We first saw Piyo Blocks 2 HD back at the iPad launch in April. However, we overlooked it due to the flood of games that came out at the time. That was a mistake. After playing the superb Piyo Blocks 2 that was released a few months later, we went back into our stash, pulled out this gem, and found that it utilized the large screen in ways that made it worth purchasing even if you already own the other version.
All four single player modes from Piyo Blocks 2 (Piyo, Hyaku, Time Attack, and Three Seconds) are available in this version of the game and are fundamentally unchanged. However, Big Pixel Studios created a huge grid to fit the iPad’s display, meaning you’ll have tons of possible matches. Since you can’t lose from running out of matches, this makes the game even more fun.
Chiquita banana product placement.
To complement the larger space, the developers added three new matchable items: hamburgers, sushi, and donuts, the last of which was actually in the original Piyo Blocks. More items to match means you’ll still be challenged.
Instead of having multiplayer over Bluetooth and local Wi-Fi, Piyo Blocks 2 HD pits players against one another on the same device. Depending on where each player is sitting, you can rotate their half of the screen. The grid size for this mode is between that of single-player on the iPad and iPhone versions, but it doesn’t include the three new food items. Just like multiplayer on the iPhone, the combo meter mechanic and four levels of attacks remain unchanged.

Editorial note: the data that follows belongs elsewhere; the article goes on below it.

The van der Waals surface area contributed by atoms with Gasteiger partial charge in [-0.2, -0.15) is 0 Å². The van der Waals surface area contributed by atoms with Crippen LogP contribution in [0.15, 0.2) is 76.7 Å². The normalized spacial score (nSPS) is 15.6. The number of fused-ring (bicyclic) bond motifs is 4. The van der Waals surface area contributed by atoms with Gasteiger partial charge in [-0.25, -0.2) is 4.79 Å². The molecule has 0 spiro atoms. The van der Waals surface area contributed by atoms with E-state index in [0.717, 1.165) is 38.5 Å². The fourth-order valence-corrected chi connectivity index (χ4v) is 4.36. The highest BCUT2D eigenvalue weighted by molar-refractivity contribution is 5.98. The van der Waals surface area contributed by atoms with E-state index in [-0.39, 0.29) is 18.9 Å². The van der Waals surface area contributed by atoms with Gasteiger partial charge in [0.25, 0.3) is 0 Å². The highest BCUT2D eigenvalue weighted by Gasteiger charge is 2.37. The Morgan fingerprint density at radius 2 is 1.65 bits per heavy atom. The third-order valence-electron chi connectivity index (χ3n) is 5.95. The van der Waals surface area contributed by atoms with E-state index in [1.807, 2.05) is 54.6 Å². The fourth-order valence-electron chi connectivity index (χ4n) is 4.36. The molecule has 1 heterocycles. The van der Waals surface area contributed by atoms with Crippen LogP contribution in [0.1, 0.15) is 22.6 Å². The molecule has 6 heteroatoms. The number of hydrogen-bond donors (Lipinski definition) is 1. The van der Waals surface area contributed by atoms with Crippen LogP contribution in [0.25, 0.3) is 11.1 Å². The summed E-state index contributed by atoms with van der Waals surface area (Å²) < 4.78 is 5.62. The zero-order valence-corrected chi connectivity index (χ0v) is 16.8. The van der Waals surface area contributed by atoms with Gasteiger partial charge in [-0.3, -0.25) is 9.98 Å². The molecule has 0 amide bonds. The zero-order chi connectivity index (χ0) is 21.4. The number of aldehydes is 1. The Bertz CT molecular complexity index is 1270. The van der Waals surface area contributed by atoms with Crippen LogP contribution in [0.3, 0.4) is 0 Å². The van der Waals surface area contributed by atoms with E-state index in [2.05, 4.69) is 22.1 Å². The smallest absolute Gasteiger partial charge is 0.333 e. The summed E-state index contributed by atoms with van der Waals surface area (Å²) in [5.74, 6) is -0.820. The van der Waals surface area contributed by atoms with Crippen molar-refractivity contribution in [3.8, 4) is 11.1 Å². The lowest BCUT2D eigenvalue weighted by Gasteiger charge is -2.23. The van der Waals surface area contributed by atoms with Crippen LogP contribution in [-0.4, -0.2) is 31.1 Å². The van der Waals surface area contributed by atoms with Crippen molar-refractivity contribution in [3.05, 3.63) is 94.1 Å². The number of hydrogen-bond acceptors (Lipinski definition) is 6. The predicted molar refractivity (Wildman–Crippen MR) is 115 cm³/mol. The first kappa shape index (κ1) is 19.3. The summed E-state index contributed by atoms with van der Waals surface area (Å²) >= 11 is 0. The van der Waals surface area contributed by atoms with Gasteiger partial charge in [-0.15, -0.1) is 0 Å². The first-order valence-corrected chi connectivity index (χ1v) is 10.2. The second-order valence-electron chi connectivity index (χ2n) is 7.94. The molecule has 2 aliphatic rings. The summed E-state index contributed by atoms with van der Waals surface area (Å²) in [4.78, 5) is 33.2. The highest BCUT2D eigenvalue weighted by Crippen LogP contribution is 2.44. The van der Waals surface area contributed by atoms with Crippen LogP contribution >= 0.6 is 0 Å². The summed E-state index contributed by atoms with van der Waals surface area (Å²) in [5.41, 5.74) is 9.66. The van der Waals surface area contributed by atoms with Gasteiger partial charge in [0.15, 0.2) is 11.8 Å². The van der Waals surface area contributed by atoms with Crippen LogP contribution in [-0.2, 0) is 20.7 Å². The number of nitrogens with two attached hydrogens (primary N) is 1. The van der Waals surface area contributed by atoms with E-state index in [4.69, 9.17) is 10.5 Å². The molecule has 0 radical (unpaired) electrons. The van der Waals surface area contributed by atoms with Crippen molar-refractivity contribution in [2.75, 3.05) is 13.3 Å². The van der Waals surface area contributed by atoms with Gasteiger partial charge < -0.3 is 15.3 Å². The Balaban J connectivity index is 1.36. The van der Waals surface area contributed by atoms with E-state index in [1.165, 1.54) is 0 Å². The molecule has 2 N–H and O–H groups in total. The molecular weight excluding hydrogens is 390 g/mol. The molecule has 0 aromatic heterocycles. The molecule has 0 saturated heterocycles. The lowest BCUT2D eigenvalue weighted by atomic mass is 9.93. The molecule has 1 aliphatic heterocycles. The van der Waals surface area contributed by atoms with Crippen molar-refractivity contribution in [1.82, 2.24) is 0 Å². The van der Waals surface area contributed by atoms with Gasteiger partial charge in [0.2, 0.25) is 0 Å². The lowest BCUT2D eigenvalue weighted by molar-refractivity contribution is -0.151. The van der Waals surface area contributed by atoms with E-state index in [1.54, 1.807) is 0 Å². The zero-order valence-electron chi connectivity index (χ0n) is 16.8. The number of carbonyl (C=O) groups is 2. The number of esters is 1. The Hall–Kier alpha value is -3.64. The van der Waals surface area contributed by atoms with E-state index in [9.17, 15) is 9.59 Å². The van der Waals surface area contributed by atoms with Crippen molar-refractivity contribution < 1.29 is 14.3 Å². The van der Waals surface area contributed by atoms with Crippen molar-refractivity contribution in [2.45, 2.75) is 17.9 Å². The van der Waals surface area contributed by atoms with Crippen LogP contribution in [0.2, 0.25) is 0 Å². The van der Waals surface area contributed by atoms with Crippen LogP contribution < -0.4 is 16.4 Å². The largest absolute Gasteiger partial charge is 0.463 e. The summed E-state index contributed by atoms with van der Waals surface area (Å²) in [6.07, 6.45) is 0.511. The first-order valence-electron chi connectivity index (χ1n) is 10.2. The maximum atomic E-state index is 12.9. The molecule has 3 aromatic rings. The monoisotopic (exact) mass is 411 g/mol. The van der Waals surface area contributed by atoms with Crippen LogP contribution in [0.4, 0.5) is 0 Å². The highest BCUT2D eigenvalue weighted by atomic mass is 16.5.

Since Chillingo published this version of Piyo Blocks 2, it has Crystal instead of OpenFeint. There are still challenges against friends, however. Some minor differences here include a challenge point system, where you start with 1000 points and gain or lose points for winning and losing. A special leaderboard shows which players have the most challenge points. Since OpenFeint is more widely used, however, you probably have more friends to challenge in the iPhone version.
Piyo Blocks 2 HD does suffer from the same two oversights found in the iPhone version: lack of the time attack options found in challenges for single player, and a poor hint system, which is even more frustrating on the larger screen. Both of these should be simple fixes, but even without them, Piyo Blocks 2 HD is still great.
It really feels like Big Pixel Studios put a lot of effort into making experiences that felt natural on both the iPhone and iPad instead of just directly porting between the two. We had a blast with them both, and both versions are Must Have Match-3 games in our eyes.